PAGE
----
Addressing the UN Security Council Monday via videoconference from the Libyan capital, he said he was “angry and sad” by the new mass civilian casualty event that took place the same morning against a local biscuit factory, in which 35 were reportedly injured, and 10 killed in an airstrike attack, yet to be classified as deliberate or indiscriminate.
The Tripoli-based government blamed the airstrike on Hafter’s force, the Libyan National Army (LNA). Yet, LNA issued a statement later on combat operations but did not comment on the accusation.
The past few days have been characterized by incidents like this one, with many families abandoning areas impacted by the shelling, Mr. Salamé said, adding that any further escalation of fighting in Tripoli’s densely-populated areas “would lead to disastrous humanitarian consequences.”
“Seven and a half months into the conflict in Libya, and given the recent dangerous escalation in hostilities in and around Tripoli, we find ourselves ever more in a race against time to reach a peaceful solution that would spare many lives”, Ghassan Salamé said in his briefing to the Security Council.
An early April offensive launched by forces loyal to the LNA against the UN-recognized Government of National Accord (GNA) in Tripoli triggered the recent spasms of violence. The offensive reportedly quickly stalled, and both sides have drawn on international support to carry out air strikes, despite last week’s call by the United States for the LNA to halt attacks.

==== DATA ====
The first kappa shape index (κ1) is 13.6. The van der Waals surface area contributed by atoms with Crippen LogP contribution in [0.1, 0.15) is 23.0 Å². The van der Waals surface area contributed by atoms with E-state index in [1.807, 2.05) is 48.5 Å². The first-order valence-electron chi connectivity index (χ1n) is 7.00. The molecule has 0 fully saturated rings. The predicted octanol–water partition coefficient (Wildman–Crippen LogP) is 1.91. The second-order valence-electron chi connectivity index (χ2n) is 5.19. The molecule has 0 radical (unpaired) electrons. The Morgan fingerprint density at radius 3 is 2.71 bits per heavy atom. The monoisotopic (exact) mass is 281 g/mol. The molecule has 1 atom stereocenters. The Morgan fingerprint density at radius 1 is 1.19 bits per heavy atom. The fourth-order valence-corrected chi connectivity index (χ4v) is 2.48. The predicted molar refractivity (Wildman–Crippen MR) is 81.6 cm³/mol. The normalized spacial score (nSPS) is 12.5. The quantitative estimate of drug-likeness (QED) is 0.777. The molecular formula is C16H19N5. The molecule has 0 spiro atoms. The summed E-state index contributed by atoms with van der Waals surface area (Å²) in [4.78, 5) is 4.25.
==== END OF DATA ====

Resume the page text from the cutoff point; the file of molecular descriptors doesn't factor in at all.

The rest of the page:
The “dangers and direct consequences of foreign interference are increasingly evident” Mr. Salamé highlighted. To fill manpower gaps, “there is growing involvement of mercenaries and fighters from foreign private military companies” with greater experience that has amplified the scale of the clashes.
Spare parts for fighter aircrafts, tanks, bullets and precision missiles are being shipped into the country to propel rival party supporters in their fighting, the Special Representative explained, along with a plethora of Gaddafi-era arms, which breach a UN arms embargo in the country.
Mitiga Airport, a key outlet for the civilians of Tripoli and Western Libya, has been closed for more than two and a half months due to shelling and airstrikes.
Mr.Salamé said he is working with the GNA Ministers of Interior and Transportation to see the airport reopens, in addition to pursuing Second and Third Steps of a three-step peace initiative he presented during his briefing to the Council in July.
In addition, UNSMIL has engaged in extensive outreach to Libyan constituencies, participating in meetings involving commanders of units engaged in fighting, civilian representatives, and political constituencies. The Mission has also hosted local mediations and efforts to address polarization in the country through workshops on hateful rhetoric, and mediated dialogue between different members of society.